§ I want to say a few words about the Territorial Army. I have already stated publicly that in the event of an emergency, calling for military effort on a national scale, it has been decided that the Territorial Army shall be the accepted medium of the expansion of the military forces of the country. The units of the Territorial Army will then be brought up to war strength, and each division will throw off another division. It is intended, and l say this deliberately so as to remove any lingering doubts, that the Territorial Army shall be the second line Army, and the men in it shall not be used as drafts for the Regular Army. I had the pleasure of making a formal announcement to this effect to the Council of County Associations last month, and I will not add to it now, except. to say that a. scheme for implementing this policy is now being worked out in detail by a committee at the War Office. As hon. Members will see from my Memorandum, the strength of the Territorial Army is 1891 some 22 per cent. under peace establishment in the case of officers, and 24 per cent. under peace establishment in the case of other ranks. Thus we want 1,683 officers, and 42,669 other ranks to complete. As the peace establishment, in turn, is markedly lower than the war establishment, I cannot say that I regard the position as altogether satisfactory, more especially as within the next seven months a large number of men terminate their four-year engagements, and although I trust a good proportion will re-engage, I cannot doubt that a special effort must be made in the course of the current year to stimulate recruiting for the Territorial Army. I am engaged in considering now what measures can best be taken to this end.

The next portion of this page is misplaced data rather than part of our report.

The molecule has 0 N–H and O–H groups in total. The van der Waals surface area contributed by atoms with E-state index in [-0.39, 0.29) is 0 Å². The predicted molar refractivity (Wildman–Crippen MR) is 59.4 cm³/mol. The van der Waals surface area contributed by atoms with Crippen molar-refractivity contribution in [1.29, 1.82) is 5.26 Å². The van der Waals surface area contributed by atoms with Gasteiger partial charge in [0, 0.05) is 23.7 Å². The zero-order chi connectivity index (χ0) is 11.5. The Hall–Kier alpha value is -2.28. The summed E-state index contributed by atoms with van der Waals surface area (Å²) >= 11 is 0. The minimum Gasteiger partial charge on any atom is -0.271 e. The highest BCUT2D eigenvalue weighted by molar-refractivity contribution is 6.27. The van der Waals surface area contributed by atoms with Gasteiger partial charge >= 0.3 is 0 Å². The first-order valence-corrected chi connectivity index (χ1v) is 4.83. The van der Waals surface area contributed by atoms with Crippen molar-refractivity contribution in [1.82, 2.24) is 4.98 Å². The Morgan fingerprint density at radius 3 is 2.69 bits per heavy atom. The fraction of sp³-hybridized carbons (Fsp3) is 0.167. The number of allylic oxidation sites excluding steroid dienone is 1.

§ There is no doubt that one of the moss: potent factors in influencing recruiting for the Territorial Army, for good or bad, is the attitude of employers. I fully recognise the difficulties attendant upon the release of valuable employés for training, but I would impress upon employers the necessity for making a special effort in the interests of national defence to give their men leave during the next camping season, and I would remind them that if those they employ are willing to sacrifice much of their scanty leisure in fitting themselves to defend their country, they in their turn should be ready to make a corresponding sacrifice, and I can assure employers that the Army Council will do its best to meet them and to make their part as easy as possible.